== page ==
« ПредыдущаяПродолжить »
eels, when she put thein i the pastei alive ; she rapp'd 'em o'the coxcombs with a stick, and cry'd, Down wantons, down : 'Twas her brother, that in pure kindness to his horse, butter'd his hay. Enter CORNWALL, REGAN, GLOSTER, and
Servants. Lear. Good morrow to you
Hail to your grace !
[KENT is set at Liberty. Reg. I am glad to see your highness. Lear. Regan, I think you are; I know what rea
I have to think so: if thou should'st not be glad, I would divorce me from thy mother's tomb, Sepulchring an adultress.-0, are you free?
[To Kent. Some other time for that.-Beloved Regan, Thy sister's naught: O Regan, she hath tied Sharp-tooth'd unkindness, like a vulture here,
[Points to his Heart. I can scarce speak to thee; thou'lt not believe, Of how deprav'd a quality - Regan !
Reg. I pray you, sir, take patience; I have hope,
Say, how is that?
As clears her from all blame.
Lear. My curses on her!
O, sir, you are old ;
Ask her forgiveness ? Do you
but mark how this becomes the house:3 Dear daughter, I confess that I am old; Age is unnecessary: on my knees I beg, [Kneeling. That you'll vouchsafe me raiment, bed, and food,
Reg. Good sir, no more; these are unsightly tricks : Return you to my sister. Lear.
Never, Regan: She hath abated me of half my train ; Look'd black upon me; struck me with her tongue, Most serpent-like, upon the very heart :All the stor’d vengeances of heaven fall On her ingrateful top! Strike her young bones, You taking airs, with Jameness ! Corn.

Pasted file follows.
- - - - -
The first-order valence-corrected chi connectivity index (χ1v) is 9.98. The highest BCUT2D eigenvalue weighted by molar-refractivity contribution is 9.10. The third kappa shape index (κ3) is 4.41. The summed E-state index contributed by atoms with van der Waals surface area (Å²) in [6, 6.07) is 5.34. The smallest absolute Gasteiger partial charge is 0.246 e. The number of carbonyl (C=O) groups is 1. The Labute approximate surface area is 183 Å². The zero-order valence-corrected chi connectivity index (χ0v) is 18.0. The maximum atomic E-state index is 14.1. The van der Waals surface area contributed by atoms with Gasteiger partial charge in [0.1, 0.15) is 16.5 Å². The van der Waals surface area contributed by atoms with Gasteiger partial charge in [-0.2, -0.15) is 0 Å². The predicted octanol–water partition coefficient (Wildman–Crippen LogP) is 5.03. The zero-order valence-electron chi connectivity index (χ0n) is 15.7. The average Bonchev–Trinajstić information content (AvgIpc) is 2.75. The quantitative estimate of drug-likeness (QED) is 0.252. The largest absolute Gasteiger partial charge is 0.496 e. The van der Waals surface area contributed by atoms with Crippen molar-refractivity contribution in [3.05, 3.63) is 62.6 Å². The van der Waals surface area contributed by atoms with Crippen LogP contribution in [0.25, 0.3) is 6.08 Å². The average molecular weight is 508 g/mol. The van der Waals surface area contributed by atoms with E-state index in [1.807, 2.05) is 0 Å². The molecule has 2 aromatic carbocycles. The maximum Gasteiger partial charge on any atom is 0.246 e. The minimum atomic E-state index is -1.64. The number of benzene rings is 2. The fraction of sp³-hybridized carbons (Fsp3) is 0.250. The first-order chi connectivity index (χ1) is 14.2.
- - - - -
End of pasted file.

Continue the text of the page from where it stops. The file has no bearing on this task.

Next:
Fye, fye, fye!
O the blest gods !
3 The order of families.
D D ?
wish on me, when the rash mood's on. Lear. No, Regan, thou shalt never have my curse; Thy tender-hefted nature shall not give Thee o'er to harshness; her eyes are fierce, but thine Do comfort, and not burn : 'Tis not in thee To grudge my pleasures, to cut off my train, To bandy hasty words, to scant my sizes,s And, in conclusion, to oppose the bolt Against my coming in: thou better know'st The offices of nature, bond of childhood, Effects of courtesy, dues of gratitude; Thy half o'the kingdom hast thou not forgot, Wherein I thee endow'd. Reg.
Good sir, to the
[Trumpets within. Lear. Who put my man i’ the stocks? Corn.
What trumpet's that?
Reg. I know't, my sister's: this approves her letter, That she would soon be here.--Is your lady come?
Lear. This is a slave, whose easy-borrow'd pride Dwells in the fickle grace of her he follows:Out, varlet, from my sight! Corn.
What means your grace? Lear. Who stock'd my servant ? Regan, I have
good hope Thou didst not know of't.-Who comes here? O
s Contract my allowances.
[To GONERIL. O, Regan, wilt thou take her by the hand ? Gon. Why not by the hand, sir? How have I
O, sides, you are too tough! Will you yet hold?—How came my man i' the
stocks? Corn. I set him there, sir : but his own disorders Desery'd much less advancement. Lear.
You! did you?
Lear. Return to her, and fifty men dismiss'd?
Our youngest born, I could as well be brought
At your choice, sir.
Not altogether so, sir ; I look'd not for you yet, nor am provided For your
fs welcome: Give ear, sir, sister; For those that mingle reason with your passion, Must be content to ihink you old, and som But she knows what she does. Lear.
Is this well spoken now: Reg. I dare avouch it, sir: What, fifty followers: Is it not well? What should you need of more? Yea, or so many sith' that both charge and danger
A norse that carries necessaries on a journey.